Paying off a mortgage versus investing: Which should you choose?

Category: News

Sir Edward Coke, the 17th-century judge and jurist, famously said: “a man’s home is his castle”.

At least that is how the lengthier and less catchy original quote found itself simplified over the years. 

Purchasing your own “castle” can be one of the defining financial milestones of your life but being beholden to a mortgage can be stressful. This is especially true when markets are in turmoil and mortgage rates are on the rise.

If you have spare cash or have received a sudden windfall, could you solve your housing headache? And would it be more beneficial to invest your funds and help protect your money from the eroding effects of high inflation?

Read on to discover the pros and cons of paying off your mortgage debts early versus investing. 

Which might be the better option for you?

Paying a mortgage off early may help reduce your overall debt but can leave you liable for charges

Before considering paying off your mortgage early, assess whether you have funds set aside to cover an emergency. It is vital to always have access to rainy day funds for unexpected issues. This should ideally cover at least three months’ worth of rent, utilities, and essential household purchases.

Once you have a financial safety net, you might consider using surplus cash to reduce your mortgage debt. 

A key factor in this decision may be whether you’re on a fixed-, variable-, or tracker-rate mortgage. If you are on the latter two, or if your fixed rate is due to come to an end shortly, you may be looking at vastly increased payments and a larger overall cost in light of rising interest rates.

The Bank of England (BoE) recently raised the base rate to 2.25% (as of 14 October 2022), and in turn, lenders across the UK have raised their respective rates. 

If your agreement is likely to be affected by rising interest rates, paying your mortgage off early will help you save money in the long term.

You may be hit with charges if you opt to make early repayments, so you’ll need to factor this in. 

You should consult your agreement to find out if any early-repayment charges (ERCs) apply. It is likely that the bigger your overall payment, the more you may be liable for in potential charges.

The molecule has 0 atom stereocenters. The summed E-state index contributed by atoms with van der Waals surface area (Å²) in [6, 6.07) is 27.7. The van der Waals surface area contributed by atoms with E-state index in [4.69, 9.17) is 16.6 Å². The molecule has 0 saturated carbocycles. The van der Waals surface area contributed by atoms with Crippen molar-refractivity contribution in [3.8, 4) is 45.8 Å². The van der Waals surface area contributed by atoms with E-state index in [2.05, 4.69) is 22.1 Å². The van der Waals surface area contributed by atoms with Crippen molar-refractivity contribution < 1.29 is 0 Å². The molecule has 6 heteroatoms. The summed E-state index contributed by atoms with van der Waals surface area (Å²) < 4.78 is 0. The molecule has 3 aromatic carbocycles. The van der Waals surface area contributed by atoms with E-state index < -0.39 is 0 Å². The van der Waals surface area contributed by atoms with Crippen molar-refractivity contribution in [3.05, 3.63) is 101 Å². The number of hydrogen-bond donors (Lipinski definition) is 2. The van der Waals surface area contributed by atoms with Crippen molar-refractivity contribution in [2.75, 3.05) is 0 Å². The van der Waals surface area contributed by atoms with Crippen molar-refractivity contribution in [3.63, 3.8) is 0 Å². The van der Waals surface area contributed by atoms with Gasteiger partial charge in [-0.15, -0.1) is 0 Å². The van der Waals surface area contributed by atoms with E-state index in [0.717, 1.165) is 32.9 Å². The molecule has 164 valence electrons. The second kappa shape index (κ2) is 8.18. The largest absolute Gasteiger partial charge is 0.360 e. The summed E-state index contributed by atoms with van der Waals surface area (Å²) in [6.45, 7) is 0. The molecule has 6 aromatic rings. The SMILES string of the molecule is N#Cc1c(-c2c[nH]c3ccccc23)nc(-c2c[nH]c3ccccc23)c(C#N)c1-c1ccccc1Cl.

Typically, ERCs are between 1% and 5% of your repayment amount. So, for example, a repayment of £75,000 with an ERC of 3% would result in an additional fee payable of £2,250.

Investing gives you the chance to make big returns but they’ll be risks attached

Another option is to invest your cash. This offers the possibility of good returns over the long term. 

According to HSBC, investing your money gives you a better probability of beating inflation than leaving your cash sitting in a savings account. You’ll need to factor in the risks though and have a long-term goal in mind.

There are two main different ways you could choose to invest your funds. 

1. In a pension

You could invest in your pension by upping your monthly contributions. Not only will your pension provide for you during your retirement, but any contributions towards it earlier on in life will see compound growth over time.

Pensions are also incredibly tax-efficient. You will likely receive tax relief on your contributions. If you are part of a workplace scheme, you will also get the added benefit of employer contributions.

Although investing in your pension can boost your retirement income, it should be noted that you won’t have access to these funds until you turn 55 (rising to 57 from 2028).

2. In an investment vehicle like a Stocks and Shares ISA

Investing in the stock market is typically a long-term strategy. You will need to leave your money invested for at least five years, but ideally up to 10. This allows compound growth to really take effect and allows for recovery following periods of short-term volatility.

Over the term, your money will hopefully see returns that keep pace with inflation and ideally better it.

Another advantage to investing is that you will still have access to your cash. This means that if you are hit with a sudden bill that you haven’t budgeted for, you can sell your stocks and shares to cover it.

The problem with investing is the associated risks. Firstly, your returns aren’t guaranteed, and you could lose some or all of your investment.

Secondly, the performance of your portfolio will be dependent on the stocks and shares you choose – and even if the investment pays off in the long term, you may still see short-term losses.

Which is the right option for you?

The right option for you is dependent on your personal circumstances and goals. There is no one right answer.

You might find it’s a difficult emotional decision, as much as a financial one.

In simple terms, if you want to see real growth, you will need to be willing to tie up your funds long-term and be prepared to ride out short-term dips in the market.

However, with interest rates rising, opting to pay your mortgage off early may be a prudent option.

You will need to weigh up the costs and risks attached to each option and seek out professional advice before deciding.

Get in touch

If you’d like help deciding whether now is the right time to take the plunge into investing – if you’d like help managing a current investment – please get in touch. Email or call 020 8941 9779.

Please note: 

The value of your investments (and any income from them) can go down as well as up and you may not get back the full amount you invested. Past performance is not a reliable indicator of future performance. Investments should be considered over the longer term and should fit in with your overall attitude to risk and financial circumstances.